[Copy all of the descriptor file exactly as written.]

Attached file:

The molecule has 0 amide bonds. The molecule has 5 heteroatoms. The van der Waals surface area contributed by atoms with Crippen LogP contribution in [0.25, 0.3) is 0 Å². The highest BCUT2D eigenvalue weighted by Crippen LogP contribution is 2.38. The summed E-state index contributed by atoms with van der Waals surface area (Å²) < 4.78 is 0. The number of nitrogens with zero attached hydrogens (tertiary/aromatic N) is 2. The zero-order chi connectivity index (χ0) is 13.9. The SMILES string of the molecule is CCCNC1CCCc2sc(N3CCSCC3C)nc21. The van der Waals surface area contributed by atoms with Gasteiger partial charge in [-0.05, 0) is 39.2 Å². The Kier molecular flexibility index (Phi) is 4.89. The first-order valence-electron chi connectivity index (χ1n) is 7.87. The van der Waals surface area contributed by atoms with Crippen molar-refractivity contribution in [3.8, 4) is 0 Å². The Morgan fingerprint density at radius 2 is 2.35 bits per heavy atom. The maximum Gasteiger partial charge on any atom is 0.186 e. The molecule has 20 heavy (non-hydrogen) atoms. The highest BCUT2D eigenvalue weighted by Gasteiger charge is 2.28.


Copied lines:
The molecule has 0 amide bonds. The molecule has 5 heteroatoms. The van der Waals surface area contributed by atoms with Crippen LogP contribution in [0.25, 0.3) is 0 Å². The highest BCUT2D eigenvalue weighted by Crippen LogP contribution is 2.38. The summed E-state index contributed by atoms with van der Waals surface area (Å²) < 4.78 is 0. The number of nitrogens with zero attached hydrogens (tertiary/aromatic N) is 2. The zero-order chi connectivity index (χ0) is 13.9. The SMILES string of the molecule is CCCNC1CCCc2sc(N3CCSCC3C)nc21. The van der Waals surface area contributed by atoms with Gasteiger partial charge in [-0.05, 0) is 39.2 Å². The Kier molecular flexibility index (Phi) is 4.89. The first-order valence-electron chi connectivity index (χ1n) is 7.87. The van der Waals surface area contributed by atoms with Crippen molar-refractivity contribution in [3.8, 4) is 0 Å². The Morgan fingerprint density at radius 2 is 2.35 bits per heavy atom. The maximum Gasteiger partial charge on any atom is 0.186 e. The molecule has 20 heavy (non-hydrogen) atoms. The highest BCUT2D eigenvalue weighted by Gasteiger charge is 2.28.